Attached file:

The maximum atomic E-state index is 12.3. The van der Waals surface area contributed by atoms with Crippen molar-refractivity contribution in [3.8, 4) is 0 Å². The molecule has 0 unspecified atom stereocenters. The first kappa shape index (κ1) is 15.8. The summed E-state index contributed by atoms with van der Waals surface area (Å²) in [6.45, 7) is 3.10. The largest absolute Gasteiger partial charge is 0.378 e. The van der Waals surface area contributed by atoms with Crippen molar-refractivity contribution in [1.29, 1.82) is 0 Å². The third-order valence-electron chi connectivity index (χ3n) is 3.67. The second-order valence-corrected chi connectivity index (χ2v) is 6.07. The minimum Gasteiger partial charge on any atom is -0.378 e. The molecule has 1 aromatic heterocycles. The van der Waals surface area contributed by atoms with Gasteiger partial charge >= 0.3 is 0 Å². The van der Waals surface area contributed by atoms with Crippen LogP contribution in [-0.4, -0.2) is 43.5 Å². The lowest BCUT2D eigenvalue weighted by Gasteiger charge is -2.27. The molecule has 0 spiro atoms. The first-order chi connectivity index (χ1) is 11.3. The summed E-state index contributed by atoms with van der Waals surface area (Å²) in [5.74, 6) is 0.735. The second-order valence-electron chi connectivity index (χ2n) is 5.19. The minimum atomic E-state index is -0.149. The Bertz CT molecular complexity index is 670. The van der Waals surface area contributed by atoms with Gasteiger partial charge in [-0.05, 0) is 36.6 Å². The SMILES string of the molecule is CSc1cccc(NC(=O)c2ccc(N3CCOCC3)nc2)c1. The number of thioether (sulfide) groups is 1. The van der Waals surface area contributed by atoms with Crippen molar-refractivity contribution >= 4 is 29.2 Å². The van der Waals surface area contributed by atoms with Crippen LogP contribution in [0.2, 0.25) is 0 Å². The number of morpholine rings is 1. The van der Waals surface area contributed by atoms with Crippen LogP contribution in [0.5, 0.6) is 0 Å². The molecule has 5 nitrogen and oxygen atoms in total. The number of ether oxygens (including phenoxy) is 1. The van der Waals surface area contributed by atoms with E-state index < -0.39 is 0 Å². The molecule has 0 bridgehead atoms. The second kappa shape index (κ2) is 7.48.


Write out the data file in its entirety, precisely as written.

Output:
The maximum atomic E-state index is 12.3. The van der Waals surface area contributed by atoms with Crippen molar-refractivity contribution in [3.8, 4) is 0 Å². The molecule has 0 unspecified atom stereocenters. The first kappa shape index (κ1) is 15.8. The summed E-state index contributed by atoms with van der Waals surface area (Å²) in [6.45, 7) is 3.10. The largest absolute Gasteiger partial charge is 0.378 e. The van der Waals surface area contributed by atoms with Crippen molar-refractivity contribution in [1.29, 1.82) is 0 Å². The third-order valence-electron chi connectivity index (χ3n) is 3.67. The second-order valence-corrected chi connectivity index (χ2v) is 6.07. The minimum Gasteiger partial charge on any atom is -0.378 e. The molecule has 1 aromatic heterocycles. The van der Waals surface area contributed by atoms with Gasteiger partial charge >= 0.3 is 0 Å². The van der Waals surface area contributed by atoms with Crippen LogP contribution in [-0.4, -0.2) is 43.5 Å². The lowest BCUT2D eigenvalue weighted by Gasteiger charge is -2.27. The molecule has 0 spiro atoms. The first-order chi connectivity index (χ1) is 11.3. The summed E-state index contributed by atoms with van der Waals surface area (Å²) in [5.74, 6) is 0.735. The second-order valence-electron chi connectivity index (χ2n) is 5.19. The minimum atomic E-state index is -0.149. The Bertz CT molecular complexity index is 670. The van der Waals surface area contributed by atoms with Gasteiger partial charge in [-0.05, 0) is 36.6 Å². The SMILES string of the molecule is CSc1cccc(NC(=O)c2ccc(N3CCOCC3)nc2)c1. The number of thioether (sulfide) groups is 1. The van der Waals surface area contributed by atoms with Crippen molar-refractivity contribution >= 4 is 29.2 Å². The van der Waals surface area contributed by atoms with Crippen LogP contribution in [0.2, 0.25) is 0 Å². The number of morpholine rings is 1. The van der Waals surface area contributed by atoms with Crippen LogP contribution in [0.5, 0.6) is 0 Å². The molecule has 5 nitrogen and oxygen atoms in total. The number of ether oxygens (including phenoxy) is 1. The van der Waals surface area contributed by atoms with E-state index < -0.39 is 0 Å². The molecule has 0 bridgehead atoms. The second kappa shape index (κ2) is 7.48.